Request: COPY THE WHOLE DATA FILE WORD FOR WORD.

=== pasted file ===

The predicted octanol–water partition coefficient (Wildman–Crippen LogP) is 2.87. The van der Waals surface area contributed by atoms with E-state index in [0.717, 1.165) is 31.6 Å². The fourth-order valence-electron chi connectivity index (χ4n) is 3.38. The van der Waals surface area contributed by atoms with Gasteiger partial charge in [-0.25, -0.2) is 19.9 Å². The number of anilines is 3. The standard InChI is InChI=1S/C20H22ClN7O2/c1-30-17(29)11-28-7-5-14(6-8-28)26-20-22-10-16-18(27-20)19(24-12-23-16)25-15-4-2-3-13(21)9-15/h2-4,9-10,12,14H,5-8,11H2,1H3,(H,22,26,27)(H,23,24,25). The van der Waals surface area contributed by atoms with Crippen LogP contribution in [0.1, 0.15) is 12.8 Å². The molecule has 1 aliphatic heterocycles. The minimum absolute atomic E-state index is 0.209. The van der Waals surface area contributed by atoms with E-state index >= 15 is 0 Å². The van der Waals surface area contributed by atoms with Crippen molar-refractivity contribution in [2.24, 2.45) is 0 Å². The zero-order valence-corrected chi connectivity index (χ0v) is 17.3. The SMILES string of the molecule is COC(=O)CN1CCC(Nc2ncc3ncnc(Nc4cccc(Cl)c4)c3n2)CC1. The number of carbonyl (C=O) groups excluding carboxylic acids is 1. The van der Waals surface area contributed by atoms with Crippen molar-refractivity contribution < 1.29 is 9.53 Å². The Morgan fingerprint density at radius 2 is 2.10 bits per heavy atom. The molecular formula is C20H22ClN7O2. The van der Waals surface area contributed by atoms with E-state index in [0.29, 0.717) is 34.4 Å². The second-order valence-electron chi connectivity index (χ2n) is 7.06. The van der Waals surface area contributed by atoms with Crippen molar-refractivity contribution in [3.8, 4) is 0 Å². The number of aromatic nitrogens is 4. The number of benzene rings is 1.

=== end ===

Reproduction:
The predicted octanol–water partition coefficient (Wildman–Crippen LogP) is 2.87. The van der Waals surface area contributed by atoms with E-state index in [0.717, 1.165) is 31.6 Å². The fourth-order valence-electron chi connectivity index (χ4n) is 3.38. The van der Waals surface area contributed by atoms with Gasteiger partial charge in [-0.25, -0.2) is 19.9 Å². The number of anilines is 3. The standard InChI is InChI=1S/C20H22ClN7O2/c1-30-17(29)11-28-7-5-14(6-8-28)26-20-22-10-16-18(27-20)19(24-12-23-16)25-15-4-2-3-13(21)9-15/h2-4,9-10,12,14H,5-8,11H2,1H3,(H,22,26,27)(H,23,24,25). The van der Waals surface area contributed by atoms with Crippen LogP contribution in [0.1, 0.15) is 12.8 Å². The molecule has 1 aliphatic heterocycles. The minimum absolute atomic E-state index is 0.209. The van der Waals surface area contributed by atoms with E-state index >= 15 is 0 Å². The van der Waals surface area contributed by atoms with Crippen molar-refractivity contribution in [2.24, 2.45) is 0 Å². The zero-order valence-corrected chi connectivity index (χ0v) is 17.3. The SMILES string of the molecule is COC(=O)CN1CCC(Nc2ncc3ncnc(Nc4cccc(Cl)c4)c3n2)CC1. The number of carbonyl (C=O) groups excluding carboxylic acids is 1. The van der Waals surface area contributed by atoms with Crippen molar-refractivity contribution < 1.29 is 9.53 Å². The Morgan fingerprint density at radius 2 is 2.10 bits per heavy atom. The molecular formula is C20H22ClN7O2. The van der Waals surface area contributed by atoms with E-state index in [0.29, 0.717) is 34.4 Å². The second-order valence-electron chi connectivity index (χ2n) is 7.06. The van der Waals surface area contributed by atoms with Crippen molar-refractivity contribution in [3.8, 4) is 0 Å². The number of aromatic nitrogens is 4. The number of benzene rings is 1.